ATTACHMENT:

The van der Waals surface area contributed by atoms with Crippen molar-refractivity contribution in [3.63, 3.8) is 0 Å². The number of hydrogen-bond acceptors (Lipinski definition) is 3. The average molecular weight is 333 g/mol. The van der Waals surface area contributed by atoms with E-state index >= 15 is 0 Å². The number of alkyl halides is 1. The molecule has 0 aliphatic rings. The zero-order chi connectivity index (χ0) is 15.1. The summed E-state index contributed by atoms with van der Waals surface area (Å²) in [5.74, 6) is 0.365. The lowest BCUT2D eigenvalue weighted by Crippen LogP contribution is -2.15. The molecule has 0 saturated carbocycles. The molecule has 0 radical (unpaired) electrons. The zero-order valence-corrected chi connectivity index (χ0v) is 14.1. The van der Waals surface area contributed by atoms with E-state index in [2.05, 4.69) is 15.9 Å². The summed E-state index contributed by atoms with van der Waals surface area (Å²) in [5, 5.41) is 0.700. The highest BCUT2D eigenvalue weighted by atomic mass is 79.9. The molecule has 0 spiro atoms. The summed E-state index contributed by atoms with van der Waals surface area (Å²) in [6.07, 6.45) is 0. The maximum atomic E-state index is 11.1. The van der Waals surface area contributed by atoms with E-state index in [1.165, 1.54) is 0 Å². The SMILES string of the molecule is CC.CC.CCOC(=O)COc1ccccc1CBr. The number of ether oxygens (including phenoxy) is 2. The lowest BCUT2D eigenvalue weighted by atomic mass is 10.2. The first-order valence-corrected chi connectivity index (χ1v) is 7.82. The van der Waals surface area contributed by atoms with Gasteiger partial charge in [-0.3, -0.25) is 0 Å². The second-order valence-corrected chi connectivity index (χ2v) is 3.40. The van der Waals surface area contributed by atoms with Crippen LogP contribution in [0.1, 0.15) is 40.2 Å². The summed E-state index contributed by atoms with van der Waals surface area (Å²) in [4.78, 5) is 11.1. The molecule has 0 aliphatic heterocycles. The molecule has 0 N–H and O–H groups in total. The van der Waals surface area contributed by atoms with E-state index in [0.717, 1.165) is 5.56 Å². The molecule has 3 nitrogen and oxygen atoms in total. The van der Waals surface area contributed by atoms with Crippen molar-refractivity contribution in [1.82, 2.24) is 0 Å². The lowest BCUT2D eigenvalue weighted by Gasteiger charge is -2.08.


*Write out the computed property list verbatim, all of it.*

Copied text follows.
The van der Waals surface area contributed by atoms with Crippen molar-refractivity contribution in [3.63, 3.8) is 0 Å². The number of hydrogen-bond acceptors (Lipinski definition) is 3. The average molecular weight is 333 g/mol. The van der Waals surface area contributed by atoms with E-state index >= 15 is 0 Å². The number of alkyl halides is 1. The molecule has 0 aliphatic rings. The zero-order chi connectivity index (χ0) is 15.1. The summed E-state index contributed by atoms with van der Waals surface area (Å²) in [5.74, 6) is 0.365. The lowest BCUT2D eigenvalue weighted by Crippen LogP contribution is -2.15. The molecule has 0 saturated carbocycles. The molecule has 0 radical (unpaired) electrons. The zero-order valence-corrected chi connectivity index (χ0v) is 14.1. The van der Waals surface area contributed by atoms with E-state index in [2.05, 4.69) is 15.9 Å². The summed E-state index contributed by atoms with van der Waals surface area (Å²) in [5, 5.41) is 0.700. The highest BCUT2D eigenvalue weighted by atomic mass is 79.9. The molecule has 0 spiro atoms. The summed E-state index contributed by atoms with van der Waals surface area (Å²) in [6.07, 6.45) is 0. The maximum atomic E-state index is 11.1. The van der Waals surface area contributed by atoms with E-state index in [1.165, 1.54) is 0 Å². The SMILES string of the molecule is CC.CC.CCOC(=O)COc1ccccc1CBr. The number of ether oxygens (including phenoxy) is 2. The lowest BCUT2D eigenvalue weighted by atomic mass is 10.2. The first-order valence-corrected chi connectivity index (χ1v) is 7.82. The van der Waals surface area contributed by atoms with Gasteiger partial charge in [-0.3, -0.25) is 0 Å². The second-order valence-corrected chi connectivity index (χ2v) is 3.40. The van der Waals surface area contributed by atoms with Crippen LogP contribution in [0.1, 0.15) is 40.2 Å². The summed E-state index contributed by atoms with van der Waals surface area (Å²) in [4.78, 5) is 11.1. The molecule has 0 aliphatic heterocycles. The molecule has 0 N–H and O–H groups in total. The van der Waals surface area contributed by atoms with E-state index in [0.717, 1.165) is 5.56 Å². The molecule has 3 nitrogen and oxygen atoms in total. The van der Waals surface area contributed by atoms with Crippen molar-refractivity contribution in [1.82, 2.24) is 0 Å². The lowest BCUT2D eigenvalue weighted by Gasteiger charge is -2.08.